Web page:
How An Irate Cow And A 37-Minute Walk Can Give Priceless Ideas
Walking helps sleeping
You see, I often have trouble sleeping. If there’s a lot to do (as often there is), I wake up anywhere between 3am and 5am. And I'm just awake. Not in a cold sweat. Just awake.
So I've started going for regular walks
And I find that I sleep much better after a walk. Even though I encountered an angry cow the other week that charged towards me (pictured above).
Walks also make my ideas better too.
So upon finding that taking a walk gives me better ideas, I’ve gone a bit nuts and examined what happens during my walks.
Stay with me.
I’ve been examining:
- the type of walk that works best
- the length of it
- the quality of the ideas that I get out of it.
And the upshot is that 37 minutes is the right length of walk for me to get a clear head. I reckon that in 37 minutes, your brain goes from being a muddled, murky pond to a clear, sparkling pool.
So in this short article, I want to break down the art of the 37-minute walk into three phases:
1. The Interruption Phase (1-14 minutes)
2. The Mindless Phase (15-22 minutes)
3. The Tidal Wave of Ideas Phase (23-37 minutes)
Let’s take one at a time.
Phase 1: The Learning Phase (between 1-14 minutes)
Before I put on my wellies, I reach for my headphones. Why? Because the first part of my walk is about learning.
The learning part is about sticking on your headphones and listening to something that interests you, or helps you feel a tad 'clevererer'.
Like listening to an audiobook or a podcast
It’s important to listen to something like an audiobook or podcast, because when I first walk out of the door, my brain is still thinking about all the ‘work-y’ things to do.
So, what I like to do is to interrupt my brain
In the initial part of the walk, I need something else to distract my brain from these ‘work thoughts’. The sound of the birds, trees and fields (or the cityscape if I'm consulting in London) aren't enough to distract it, at first.
So I need to feed it with something marketing-related to get me out of the door
For example, on my last walk I listened to an audiobook on how to present like a TED Talk presenter. If the topic was about something like 'deforestation in Brazil', my brain would fight back. It would still crave work-related information.
And so I start walking and learning
And this is beneficial, because walking whilst learning improves how you remember information. By walking, you get smarter.
According to Neuroscientist Ben Martynoga:
“Part of the brain called the hippocampus, crucial for many aspects of learning and memory, seems to respond very well to exercise in young people and older people alike."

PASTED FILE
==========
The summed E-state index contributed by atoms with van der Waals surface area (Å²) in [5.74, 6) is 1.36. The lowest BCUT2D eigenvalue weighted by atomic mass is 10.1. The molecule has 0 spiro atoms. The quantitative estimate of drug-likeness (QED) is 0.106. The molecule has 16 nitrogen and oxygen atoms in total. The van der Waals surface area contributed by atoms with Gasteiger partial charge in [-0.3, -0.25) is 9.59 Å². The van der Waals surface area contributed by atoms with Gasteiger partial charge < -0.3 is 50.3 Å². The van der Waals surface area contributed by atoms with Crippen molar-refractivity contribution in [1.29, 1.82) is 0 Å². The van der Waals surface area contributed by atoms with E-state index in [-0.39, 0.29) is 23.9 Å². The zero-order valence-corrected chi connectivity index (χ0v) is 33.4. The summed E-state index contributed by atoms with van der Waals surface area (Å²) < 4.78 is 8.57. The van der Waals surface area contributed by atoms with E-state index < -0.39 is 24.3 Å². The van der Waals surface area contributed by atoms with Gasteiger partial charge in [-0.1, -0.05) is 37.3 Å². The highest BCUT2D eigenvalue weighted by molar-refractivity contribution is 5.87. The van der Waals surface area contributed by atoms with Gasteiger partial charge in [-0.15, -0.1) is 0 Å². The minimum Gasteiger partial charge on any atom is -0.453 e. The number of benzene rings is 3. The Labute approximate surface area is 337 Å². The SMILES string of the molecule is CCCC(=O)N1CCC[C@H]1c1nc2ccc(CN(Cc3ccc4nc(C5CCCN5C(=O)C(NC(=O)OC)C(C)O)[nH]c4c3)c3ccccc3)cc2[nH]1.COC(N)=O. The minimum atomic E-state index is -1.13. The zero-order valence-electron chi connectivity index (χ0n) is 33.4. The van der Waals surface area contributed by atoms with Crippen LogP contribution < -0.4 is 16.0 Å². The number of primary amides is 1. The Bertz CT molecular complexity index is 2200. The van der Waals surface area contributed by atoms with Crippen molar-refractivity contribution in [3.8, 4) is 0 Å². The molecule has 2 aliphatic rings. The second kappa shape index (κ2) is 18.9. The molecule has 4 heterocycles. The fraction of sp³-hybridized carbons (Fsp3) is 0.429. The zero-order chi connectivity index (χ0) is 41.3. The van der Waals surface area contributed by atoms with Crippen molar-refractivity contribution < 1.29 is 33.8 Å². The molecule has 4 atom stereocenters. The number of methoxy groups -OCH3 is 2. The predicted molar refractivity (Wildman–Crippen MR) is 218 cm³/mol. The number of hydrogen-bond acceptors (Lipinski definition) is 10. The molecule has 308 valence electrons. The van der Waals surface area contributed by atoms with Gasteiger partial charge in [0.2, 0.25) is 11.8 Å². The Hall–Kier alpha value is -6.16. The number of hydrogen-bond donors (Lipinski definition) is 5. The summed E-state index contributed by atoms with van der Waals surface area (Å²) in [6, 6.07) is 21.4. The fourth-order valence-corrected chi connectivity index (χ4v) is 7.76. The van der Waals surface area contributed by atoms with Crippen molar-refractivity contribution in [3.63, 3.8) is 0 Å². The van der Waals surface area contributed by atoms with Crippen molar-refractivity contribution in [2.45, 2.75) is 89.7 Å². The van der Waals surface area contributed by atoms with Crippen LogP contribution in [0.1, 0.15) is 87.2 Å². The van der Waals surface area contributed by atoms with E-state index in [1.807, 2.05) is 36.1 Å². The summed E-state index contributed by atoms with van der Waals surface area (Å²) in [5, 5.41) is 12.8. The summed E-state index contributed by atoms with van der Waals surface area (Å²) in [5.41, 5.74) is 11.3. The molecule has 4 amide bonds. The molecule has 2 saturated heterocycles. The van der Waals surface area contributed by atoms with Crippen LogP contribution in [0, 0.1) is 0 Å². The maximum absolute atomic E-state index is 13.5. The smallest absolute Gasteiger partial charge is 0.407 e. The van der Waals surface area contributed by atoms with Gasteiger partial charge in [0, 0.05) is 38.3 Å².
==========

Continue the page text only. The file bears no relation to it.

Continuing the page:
But then something funny happens
Around ten minutes into a walk, my brain rebels against learning and refuses to take in more information.
Enter the second phase: the Mindless Phase (between 15-22 minutes)
Have you ever tried to open lots of programmes on a computer all at once? Like Powerpoint, Photoshop, Google Chrome and InDesign all in one go? Often what happens is the computer ‘rebels’, because it can’t process them all, and it freezes.
And this is what happens if you put too much stuff in your head
The human brain starts to swim, firing random thoughts. The waters are muddy and the brain wants to de-fog and self-clean. So it switches off altogether. So this is the point that you need to turn off your headphones, and listen to what’s around you.
Welcome to 'The Mindless Phase’.
When you switch off, something wonderful happens
All the cr*p that’s in your head that you want to sort out, gets sorted out. A little ‘brain librarian’ enters your head and tidies thoughts into neat categories without you knowing. All while you are gazing at the trees and listening to the birds.
Then after about ten minutes, the peace and quiet passes
As the busy librarian sorts out all the nonsense, a tidal wave of ideas then hits your brain. And, for me, this is around 23 minutes.
And this starts the third phase: The Tidal Wave of Ideas Phase (23-37 minutes)
This is when your brain has more free space or ‘memory’ for moments of clarity, and new ideas come flooding in. For me, this is the priceless phase.
The brain has now re-organised itself and the random thoughts have stopped. It’s ready to give you those great, fresh ideas. The mini-librarian leaves and a quick succession of ideas fly in. Like a ninja throwing ninja stars in a hammy 1970s kung fu film.
And this is when you’ll have your mini ‘Eureka!’ moments
“Oh I see it now” or “I get it” etc. The brain becomes like a cash machine that spits out free money.
And that’s why I have a pencil, pen and Evernote on my phone ready
I jot down all these ideas so I don’t forget them.
This goes on for a good ten minutes
And by this time, I’m usually close to home and scribbling away. But it’s these final ten minutes that makes a walk priceless. I get ideas that I simply couldn’t have dreamt of if I’d stayed sat at my desk.
Even if an angry cow gets in my way once in a while.
So there you have it. A cool 37 minutes
An input of learning phase.
Then no ideas.
Then a tidal wave of fresh ideas and thoughts.
Something that was less likely to come about if I’d sat like a stale lump of cheese, ‘al desko’.
And I'm sleeping better too.
PS here are a few pics from my walk...
THAT’S IT FOR TODAY, BUT...
...before I go, just a few things about goings-on at Brain WheeHQ...
Thanks for reading. For now, toodle pip.
Simon | The Chief Brain